Old New Words

2019. № 2, 7-16

Irina B. Levontina, Vinogradov Russian Language Institute (Russian Academy of Sciences) (Russia, Moscow), irina.levontina@mail.ru


Emergence of each new word in a language is a story in itself, often a long, complicated and mysterious story. This article examines two words that Russian speakers perceive very differently and often consider them
brand new: zadeystvovat’ (‘to use, to involve’) and poobshchat’sya (‘to talk, to communicate’). Word zadeystvovat’, currently so popular, is used from the early 1980s, at first not very actively, to denote the meanings “to use”, “to involve”. Before that time, it had been used only to denote the meaning “to begin acting”. Zadeystvovat’ found its way into the general language after the WWII: it was used in military documents and, what is more important, in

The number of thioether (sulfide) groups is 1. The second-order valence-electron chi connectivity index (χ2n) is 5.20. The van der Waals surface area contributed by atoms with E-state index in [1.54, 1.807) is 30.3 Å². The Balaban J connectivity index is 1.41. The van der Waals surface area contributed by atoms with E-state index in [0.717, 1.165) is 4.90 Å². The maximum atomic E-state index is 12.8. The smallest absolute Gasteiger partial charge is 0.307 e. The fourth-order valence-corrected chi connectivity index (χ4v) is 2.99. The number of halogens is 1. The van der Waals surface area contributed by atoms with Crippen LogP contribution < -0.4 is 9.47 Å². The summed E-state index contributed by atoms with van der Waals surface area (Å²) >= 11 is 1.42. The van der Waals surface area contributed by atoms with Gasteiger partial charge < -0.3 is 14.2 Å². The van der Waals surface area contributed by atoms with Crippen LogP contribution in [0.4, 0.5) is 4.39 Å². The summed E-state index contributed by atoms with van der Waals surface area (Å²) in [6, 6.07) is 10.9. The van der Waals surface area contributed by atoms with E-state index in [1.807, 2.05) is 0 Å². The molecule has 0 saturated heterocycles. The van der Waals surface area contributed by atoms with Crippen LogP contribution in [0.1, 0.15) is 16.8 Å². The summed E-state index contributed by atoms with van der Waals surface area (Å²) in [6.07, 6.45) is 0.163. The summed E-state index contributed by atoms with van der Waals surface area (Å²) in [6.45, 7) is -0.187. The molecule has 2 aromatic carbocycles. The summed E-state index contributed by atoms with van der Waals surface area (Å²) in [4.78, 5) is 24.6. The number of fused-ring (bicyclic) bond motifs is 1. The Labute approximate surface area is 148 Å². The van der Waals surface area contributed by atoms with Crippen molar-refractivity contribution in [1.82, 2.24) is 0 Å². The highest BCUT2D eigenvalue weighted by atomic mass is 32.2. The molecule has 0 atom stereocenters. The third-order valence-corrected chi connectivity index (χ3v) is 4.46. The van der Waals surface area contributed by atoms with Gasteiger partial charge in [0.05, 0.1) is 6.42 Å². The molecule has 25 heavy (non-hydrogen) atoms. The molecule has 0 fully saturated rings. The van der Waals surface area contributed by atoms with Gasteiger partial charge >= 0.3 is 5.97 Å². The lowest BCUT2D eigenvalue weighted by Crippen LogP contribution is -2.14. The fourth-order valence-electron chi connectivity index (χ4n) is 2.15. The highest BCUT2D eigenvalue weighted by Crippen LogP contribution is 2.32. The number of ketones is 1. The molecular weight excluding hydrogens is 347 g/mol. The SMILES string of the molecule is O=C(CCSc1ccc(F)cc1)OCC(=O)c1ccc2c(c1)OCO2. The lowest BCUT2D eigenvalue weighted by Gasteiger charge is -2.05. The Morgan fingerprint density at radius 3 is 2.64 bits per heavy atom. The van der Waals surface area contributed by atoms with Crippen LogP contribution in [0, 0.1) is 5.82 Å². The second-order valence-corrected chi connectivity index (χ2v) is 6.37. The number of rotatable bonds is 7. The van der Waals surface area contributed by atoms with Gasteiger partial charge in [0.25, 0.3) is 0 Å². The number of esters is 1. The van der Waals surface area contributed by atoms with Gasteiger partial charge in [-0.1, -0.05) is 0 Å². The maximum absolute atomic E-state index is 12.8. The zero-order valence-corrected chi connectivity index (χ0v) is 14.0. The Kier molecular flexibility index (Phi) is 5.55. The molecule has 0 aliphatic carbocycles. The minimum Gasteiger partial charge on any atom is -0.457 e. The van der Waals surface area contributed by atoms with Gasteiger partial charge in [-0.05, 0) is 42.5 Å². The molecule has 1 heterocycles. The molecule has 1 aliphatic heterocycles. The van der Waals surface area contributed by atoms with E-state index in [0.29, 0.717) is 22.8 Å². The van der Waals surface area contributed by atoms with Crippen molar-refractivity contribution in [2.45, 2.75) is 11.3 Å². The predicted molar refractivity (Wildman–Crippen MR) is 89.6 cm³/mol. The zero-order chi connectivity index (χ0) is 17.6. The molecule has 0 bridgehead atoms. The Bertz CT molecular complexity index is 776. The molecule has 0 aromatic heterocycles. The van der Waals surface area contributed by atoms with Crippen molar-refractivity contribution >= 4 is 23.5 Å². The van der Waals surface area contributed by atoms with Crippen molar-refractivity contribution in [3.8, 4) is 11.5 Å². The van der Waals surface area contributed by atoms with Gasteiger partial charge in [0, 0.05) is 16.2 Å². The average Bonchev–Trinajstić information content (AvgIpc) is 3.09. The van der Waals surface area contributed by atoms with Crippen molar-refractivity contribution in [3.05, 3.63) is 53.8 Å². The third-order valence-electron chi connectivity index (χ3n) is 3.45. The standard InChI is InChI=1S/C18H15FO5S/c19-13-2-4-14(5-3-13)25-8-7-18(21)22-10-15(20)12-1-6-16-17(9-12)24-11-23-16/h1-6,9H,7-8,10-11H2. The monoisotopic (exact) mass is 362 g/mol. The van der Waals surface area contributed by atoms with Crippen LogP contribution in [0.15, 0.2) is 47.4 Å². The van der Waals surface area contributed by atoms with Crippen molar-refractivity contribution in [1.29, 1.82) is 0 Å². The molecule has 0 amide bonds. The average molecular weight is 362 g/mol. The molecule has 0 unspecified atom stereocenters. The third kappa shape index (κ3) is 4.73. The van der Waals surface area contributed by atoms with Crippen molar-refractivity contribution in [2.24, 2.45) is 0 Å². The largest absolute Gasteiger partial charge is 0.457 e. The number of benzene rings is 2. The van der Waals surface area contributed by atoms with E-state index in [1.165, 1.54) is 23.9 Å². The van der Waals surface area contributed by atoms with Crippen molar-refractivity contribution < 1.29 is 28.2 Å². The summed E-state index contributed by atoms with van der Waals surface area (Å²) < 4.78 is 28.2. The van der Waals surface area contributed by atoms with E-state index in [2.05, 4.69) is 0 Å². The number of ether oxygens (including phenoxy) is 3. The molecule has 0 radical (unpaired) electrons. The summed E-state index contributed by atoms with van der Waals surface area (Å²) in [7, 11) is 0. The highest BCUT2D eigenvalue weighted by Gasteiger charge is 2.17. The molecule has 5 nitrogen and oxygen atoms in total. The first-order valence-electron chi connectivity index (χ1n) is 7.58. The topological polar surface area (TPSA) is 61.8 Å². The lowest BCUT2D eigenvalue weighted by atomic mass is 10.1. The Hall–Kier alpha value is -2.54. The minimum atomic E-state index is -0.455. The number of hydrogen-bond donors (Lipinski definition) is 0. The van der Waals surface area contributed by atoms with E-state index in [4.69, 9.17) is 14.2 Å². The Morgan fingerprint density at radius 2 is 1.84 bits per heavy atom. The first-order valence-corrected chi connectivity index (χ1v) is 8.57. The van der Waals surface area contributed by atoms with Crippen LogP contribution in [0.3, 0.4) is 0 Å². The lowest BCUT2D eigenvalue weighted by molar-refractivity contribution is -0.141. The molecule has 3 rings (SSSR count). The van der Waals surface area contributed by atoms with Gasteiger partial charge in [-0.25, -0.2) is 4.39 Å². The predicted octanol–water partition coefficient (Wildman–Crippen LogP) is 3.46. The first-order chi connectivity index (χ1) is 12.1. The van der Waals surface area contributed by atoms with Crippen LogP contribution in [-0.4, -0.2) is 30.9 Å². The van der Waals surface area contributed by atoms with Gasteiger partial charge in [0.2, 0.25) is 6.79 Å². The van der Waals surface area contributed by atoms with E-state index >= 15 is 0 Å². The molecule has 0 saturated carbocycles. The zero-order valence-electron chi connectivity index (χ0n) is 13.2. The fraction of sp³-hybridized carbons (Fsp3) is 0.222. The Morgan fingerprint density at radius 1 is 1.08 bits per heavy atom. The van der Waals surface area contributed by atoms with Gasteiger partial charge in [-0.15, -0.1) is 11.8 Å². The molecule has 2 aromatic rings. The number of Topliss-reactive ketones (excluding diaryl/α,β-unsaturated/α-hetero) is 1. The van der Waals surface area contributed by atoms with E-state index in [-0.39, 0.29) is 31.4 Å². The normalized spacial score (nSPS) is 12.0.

numerous fiction books and memoirs about the war as well as in war films and accompanying materials. From the speech of soviet officials with military past it made its way into the soviet administrative language, later migrated into the business and managerial language. Now it is often perceived as a completely neutral word, even though it still irritates many people. Word poobshchat’sya (to consort, communicate) is not in fact new at all — one encounters it as early as 1920s. But while initially poobshchat’sya implied more than just “to talk”, as of late it may denote a completely formal conversation, without any “heartfelt contact”: Mozhno poobshchat’sya s menedzherom/zaveduyushchim/otvetstvennym? (Can I talk to the manager/a per son in charge?)